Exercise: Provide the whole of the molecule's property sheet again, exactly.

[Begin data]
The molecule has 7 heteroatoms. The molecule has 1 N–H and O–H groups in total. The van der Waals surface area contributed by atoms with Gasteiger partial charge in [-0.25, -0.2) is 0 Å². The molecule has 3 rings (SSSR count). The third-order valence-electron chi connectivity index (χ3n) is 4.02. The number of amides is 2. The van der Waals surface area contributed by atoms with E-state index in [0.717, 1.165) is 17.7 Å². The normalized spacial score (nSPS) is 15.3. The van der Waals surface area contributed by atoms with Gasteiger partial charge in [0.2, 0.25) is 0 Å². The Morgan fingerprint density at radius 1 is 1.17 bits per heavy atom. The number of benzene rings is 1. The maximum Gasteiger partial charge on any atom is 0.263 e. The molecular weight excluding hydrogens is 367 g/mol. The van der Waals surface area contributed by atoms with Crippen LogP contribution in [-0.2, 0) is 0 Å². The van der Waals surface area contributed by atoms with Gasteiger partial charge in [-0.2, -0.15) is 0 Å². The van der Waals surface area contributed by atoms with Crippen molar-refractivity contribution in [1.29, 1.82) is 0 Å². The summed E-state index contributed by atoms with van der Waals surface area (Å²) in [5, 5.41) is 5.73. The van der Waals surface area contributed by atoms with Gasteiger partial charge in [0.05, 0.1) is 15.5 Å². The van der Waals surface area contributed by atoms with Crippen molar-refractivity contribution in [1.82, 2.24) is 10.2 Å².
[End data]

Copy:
The molecule has 7 heteroatoms. The molecule has 1 N–H and O–H groups in total. The van der Waals surface area contributed by atoms with Gasteiger partial charge in [-0.25, -0.2) is 0 Å². The molecule has 3 rings (SSSR count). The third-order valence-electron chi connectivity index (χ3n) is 4.02. The number of amides is 2. The van der Waals surface area contributed by atoms with E-state index in [0.717, 1.165) is 17.7 Å². The normalized spacial score (nSPS) is 15.3. The van der Waals surface area contributed by atoms with Gasteiger partial charge in [0.2, 0.25) is 0 Å². The Morgan fingerprint density at radius 1 is 1.17 bits per heavy atom. The number of benzene rings is 1. The maximum Gasteiger partial charge on any atom is 0.263 e. The molecular weight excluding hydrogens is 367 g/mol. The van der Waals surface area contributed by atoms with Crippen LogP contribution in [-0.2, 0) is 0 Å². The van der Waals surface area contributed by atoms with Gasteiger partial charge in [-0.2, -0.15) is 0 Å². The van der Waals surface area contributed by atoms with Crippen molar-refractivity contribution in [1.29, 1.82) is 0 Å². The summed E-state index contributed by atoms with van der Waals surface area (Å²) in [5, 5.41) is 5.73. The van der Waals surface area contributed by atoms with Gasteiger partial charge in [0.05, 0.1) is 15.5 Å². The van der Waals surface area contributed by atoms with Crippen molar-refractivity contribution in [1.82, 2.24) is 10.2 Å².